The Los Angeles Central Library, courtesy of the library.
Los Angeles is celebrating one of its great treasures – the Central Library – this weekend on the 25th anniversary of its reopening in October 1993, seven years after a devastating fire. Among the events is an appearance by author Susan Orlean, whose “The Library Book” treats the fire as another of the city’s irresistible unsolved mysteries. (Note: A man identified as a “prime suspect” was never charged). In another author appearance, Stephen Gee will sign his book “Los Angeles City Hall: An American Icon.”
The blaze began about 11 a.m., April 29, 1986, in the periodicals stacks on the second floor and spread because of the large amount of paper and the library’s structure, which served as “four chimneys,” according to a story in the Los Angeles Times by the late Eric Malnic and Bob Baker. Firefighters first tried to access the heart of the blaze, knowing that a large amount of water would damage the collection, but as the flames spread, crews broke out upper windows and began pouring in water with fire derricks.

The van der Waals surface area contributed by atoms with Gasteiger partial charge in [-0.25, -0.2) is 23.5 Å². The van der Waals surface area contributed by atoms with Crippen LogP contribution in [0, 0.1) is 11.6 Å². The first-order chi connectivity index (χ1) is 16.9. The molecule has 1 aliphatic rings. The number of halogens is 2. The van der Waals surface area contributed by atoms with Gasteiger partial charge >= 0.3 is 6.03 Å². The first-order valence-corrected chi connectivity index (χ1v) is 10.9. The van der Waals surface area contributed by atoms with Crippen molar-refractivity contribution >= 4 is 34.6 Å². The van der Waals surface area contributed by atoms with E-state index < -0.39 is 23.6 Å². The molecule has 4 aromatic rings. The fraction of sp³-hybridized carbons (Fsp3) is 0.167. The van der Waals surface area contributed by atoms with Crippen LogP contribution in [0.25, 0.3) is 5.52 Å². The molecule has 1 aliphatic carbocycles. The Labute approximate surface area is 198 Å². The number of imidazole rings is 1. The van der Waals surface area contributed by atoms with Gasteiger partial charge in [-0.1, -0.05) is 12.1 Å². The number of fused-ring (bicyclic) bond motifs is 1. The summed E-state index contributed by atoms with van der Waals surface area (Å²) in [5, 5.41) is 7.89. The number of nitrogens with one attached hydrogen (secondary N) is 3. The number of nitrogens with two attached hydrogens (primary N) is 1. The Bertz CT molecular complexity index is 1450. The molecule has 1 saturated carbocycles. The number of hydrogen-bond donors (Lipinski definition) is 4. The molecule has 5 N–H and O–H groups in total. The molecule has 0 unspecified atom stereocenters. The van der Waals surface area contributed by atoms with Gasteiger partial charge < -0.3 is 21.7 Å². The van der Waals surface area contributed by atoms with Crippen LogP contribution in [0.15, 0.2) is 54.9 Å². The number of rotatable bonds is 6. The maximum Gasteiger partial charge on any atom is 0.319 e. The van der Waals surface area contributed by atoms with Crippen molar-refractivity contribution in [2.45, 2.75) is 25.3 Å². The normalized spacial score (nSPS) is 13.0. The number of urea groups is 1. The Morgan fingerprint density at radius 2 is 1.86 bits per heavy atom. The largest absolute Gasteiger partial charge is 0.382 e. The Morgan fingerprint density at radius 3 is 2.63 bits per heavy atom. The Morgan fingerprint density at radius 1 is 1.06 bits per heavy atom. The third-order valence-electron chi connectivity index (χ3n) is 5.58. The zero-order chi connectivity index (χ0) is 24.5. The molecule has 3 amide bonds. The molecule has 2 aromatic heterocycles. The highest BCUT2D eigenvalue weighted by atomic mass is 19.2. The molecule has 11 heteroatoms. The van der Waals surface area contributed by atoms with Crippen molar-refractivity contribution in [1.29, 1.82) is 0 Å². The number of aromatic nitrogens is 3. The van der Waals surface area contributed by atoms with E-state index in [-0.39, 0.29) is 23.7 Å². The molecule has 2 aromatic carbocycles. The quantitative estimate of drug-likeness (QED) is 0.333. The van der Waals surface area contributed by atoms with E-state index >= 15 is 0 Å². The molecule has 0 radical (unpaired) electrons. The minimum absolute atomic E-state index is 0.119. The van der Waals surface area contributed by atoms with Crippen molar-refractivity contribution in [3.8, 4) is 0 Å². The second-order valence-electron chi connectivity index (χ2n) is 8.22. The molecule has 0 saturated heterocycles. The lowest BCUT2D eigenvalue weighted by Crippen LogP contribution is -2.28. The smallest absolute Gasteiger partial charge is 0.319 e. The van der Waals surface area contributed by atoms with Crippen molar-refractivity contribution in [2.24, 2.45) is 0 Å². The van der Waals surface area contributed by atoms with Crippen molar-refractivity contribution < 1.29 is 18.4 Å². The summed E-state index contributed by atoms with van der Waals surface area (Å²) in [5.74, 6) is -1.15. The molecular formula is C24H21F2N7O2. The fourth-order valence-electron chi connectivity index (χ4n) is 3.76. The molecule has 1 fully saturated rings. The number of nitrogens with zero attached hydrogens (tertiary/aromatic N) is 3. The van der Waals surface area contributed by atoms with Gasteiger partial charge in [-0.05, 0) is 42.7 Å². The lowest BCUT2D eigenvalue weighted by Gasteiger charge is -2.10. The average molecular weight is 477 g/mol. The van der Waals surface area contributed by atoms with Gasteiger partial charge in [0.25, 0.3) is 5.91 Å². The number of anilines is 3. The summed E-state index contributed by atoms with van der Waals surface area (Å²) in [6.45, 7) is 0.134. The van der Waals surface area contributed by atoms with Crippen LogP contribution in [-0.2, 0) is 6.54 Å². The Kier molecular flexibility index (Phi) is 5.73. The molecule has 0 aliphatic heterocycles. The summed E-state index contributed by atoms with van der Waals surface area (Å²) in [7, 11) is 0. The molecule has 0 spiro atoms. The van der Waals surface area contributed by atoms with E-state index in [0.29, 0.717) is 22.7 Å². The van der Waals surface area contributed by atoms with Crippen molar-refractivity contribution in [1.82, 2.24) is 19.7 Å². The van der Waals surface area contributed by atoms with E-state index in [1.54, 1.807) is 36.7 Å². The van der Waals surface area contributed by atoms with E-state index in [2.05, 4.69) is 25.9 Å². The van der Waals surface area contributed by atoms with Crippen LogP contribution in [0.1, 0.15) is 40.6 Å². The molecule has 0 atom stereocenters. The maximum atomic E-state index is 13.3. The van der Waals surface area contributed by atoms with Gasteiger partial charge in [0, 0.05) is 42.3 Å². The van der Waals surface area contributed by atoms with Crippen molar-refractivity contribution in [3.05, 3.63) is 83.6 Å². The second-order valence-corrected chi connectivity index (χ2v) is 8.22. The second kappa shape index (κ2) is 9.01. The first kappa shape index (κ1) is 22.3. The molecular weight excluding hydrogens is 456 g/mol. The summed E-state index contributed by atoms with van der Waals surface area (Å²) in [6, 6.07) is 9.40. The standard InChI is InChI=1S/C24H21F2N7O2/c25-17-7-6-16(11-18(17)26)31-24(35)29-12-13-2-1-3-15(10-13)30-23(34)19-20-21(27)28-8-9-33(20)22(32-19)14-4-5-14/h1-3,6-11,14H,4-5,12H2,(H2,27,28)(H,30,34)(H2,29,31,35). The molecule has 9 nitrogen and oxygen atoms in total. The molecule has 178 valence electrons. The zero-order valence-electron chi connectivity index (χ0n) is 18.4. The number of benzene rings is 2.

At 8 p.m., three hours after the fire was under control, library employees and other city workers began an all-night effort to salvage books.
The Times said:
Firefighters escorted the volunteers into the darkened, water-soaked library, breaking them into groups of five and handing each individual plastic sheeting to cover exposed books and other documents. Volunteers sloshed through wet, sawdust-filled floors lined with fire hoses and whirring machinery used in pumping water out of the building.
The toll was devastating. The Times said in 1993:
More than 400,000 books were lost. Thousands more were saved–thanks to a round-the-clock campaign by 1,700 volunteers and staff members who evacuated water-damaged books from the sooty building and placed them in freezers to prevent the growth of mold. The 1987 Whittier earthquake shook the library again, popping some of the colorful tiles off its crowning pyramid. Oil contamination was discovered on the site, as was methane gas. Asbestos had to be removed.
Taking a look at the renovated and expanded library in 1993, then-Times writer Amy Wallace called it “an expanded, ornamented, computerized treasury that is a remarkable blending of old and new.”
The appearance by Susan Orlean, with David Ulin, at 2 p.m. is sold out.
Other events include a lecture hosted by the Culinary Historians of Southern California, Firefighter Storytime, a Break-In Box and tours of Special Collections.